by Osefame Ewaleifoh, PhD/MPH Student
“Is it nothing to you, all you who pass by?”– lamentations
A few days after the now infamous polar vortex, walking down Michigan Avenue I was horrified at the site in front of me. Being a skinny African from latitude 4 degrees (right below the equator), anything below 45 degrees for me is cold. Still the cold on this day was a different story. My fingers were numb and I could barely feel my toes. This was possibly the coldest I had ever been in my life. In the midst of this freezing cold I looked up in front of me and there was a woman huddled up on the floor – in a corner with a simple sign, “Am hungry”.
My heart broke in a thousand little pieces as my eyes refused to believe what it was seeing. I had never stopped to consider for one second- what happens to the homeless in the winter?
As a 17-year-old boy coming to study in the U.S, I never expected to see a homeless person in America. Like most immigrants I had a picture in my head: America was too beautiful, sophisticated, successful and progressive to tolerate homelessness – I was wrong.
I still remember the very first time I saw a homeless person in the U.S, in Houston to be precise, it struck me as extremely disorienting. How could anyone survive on the street? How could there be homeless people in a country with so much means? and why does no one seem to care?
Slowly however, this disorientation was quickly replaced by a combination of apathy, acceptance, and absentmindedness. Seeing the homelessness became a norm. Maybe this is what city life is really all about – becoming numb to the injustice around us as we focus on our individual dreams? But is this really normal or is it a disgrace to all of us who walk by indifferent and absent-minded, numbed by the pressures and demands of our own lives?
In January 2012, 633,782 people were experiencing homelessness in the U.S (1). The latest report on homelessness nationally reports that “a majority of persons identified as homeless were staying in emergency shelters or transitional housing, but 38% were unsheltered, living on the streets, or in cars, abandoned buildings, or other places not intended for human habitation.”(1)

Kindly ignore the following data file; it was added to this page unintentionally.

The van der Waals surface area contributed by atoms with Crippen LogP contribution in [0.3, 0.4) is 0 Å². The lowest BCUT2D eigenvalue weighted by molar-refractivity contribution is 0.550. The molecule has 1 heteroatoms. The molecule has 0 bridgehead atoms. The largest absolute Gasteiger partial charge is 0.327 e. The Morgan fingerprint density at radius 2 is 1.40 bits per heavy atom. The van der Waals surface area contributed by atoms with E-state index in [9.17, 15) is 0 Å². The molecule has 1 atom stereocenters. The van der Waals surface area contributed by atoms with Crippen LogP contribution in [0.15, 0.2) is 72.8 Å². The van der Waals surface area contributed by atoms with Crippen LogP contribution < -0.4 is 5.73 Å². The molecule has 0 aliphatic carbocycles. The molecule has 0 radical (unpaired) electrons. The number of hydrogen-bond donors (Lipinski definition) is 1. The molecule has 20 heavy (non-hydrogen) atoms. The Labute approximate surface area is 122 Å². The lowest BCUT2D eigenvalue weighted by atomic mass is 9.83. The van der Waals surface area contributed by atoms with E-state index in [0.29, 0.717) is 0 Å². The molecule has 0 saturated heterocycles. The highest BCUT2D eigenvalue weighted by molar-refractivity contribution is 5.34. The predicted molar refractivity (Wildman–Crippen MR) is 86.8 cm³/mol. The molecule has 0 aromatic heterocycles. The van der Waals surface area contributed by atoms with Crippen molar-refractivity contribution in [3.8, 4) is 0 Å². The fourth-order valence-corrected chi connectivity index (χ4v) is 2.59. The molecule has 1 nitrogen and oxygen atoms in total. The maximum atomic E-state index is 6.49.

Clearly homelessness is an extremely complicated issue that no single individual or agency can address alone. Still we must ask ourselves at least two questions. First, what can we do personally as individuals and as communities to address the issue of homelessness? Second, and perhaps most importantly, what would you do if the homeless woman huddled on the street corner in the freezing cold was your mother?
Call to action: For those interested in working with the homeless population in the city please visit and volunteer at the Chicago Alliance to end homelessness at: http://thechicagoalliance.org/whatyoucando.aspx or donate to the alliance at https://npo.justgive.org/nonprofits/donate.jsp?ein=36-4272272.
Alternative you can volunteer or contribute at a neighborhood soup kitchen by: visiting a just harvest at http://www.ajustharvest.org/volunteer/ or the greater Chicago food depository at http://www.chicagosfoodbank.org/site/PageServer?pagename=diff_volunteer_volatagency
1) National alliance to end homelessness: the state of homelessness in America 2013 report. http://www.endhomelessness.org/library/entry/the-state-of-homelessness-2013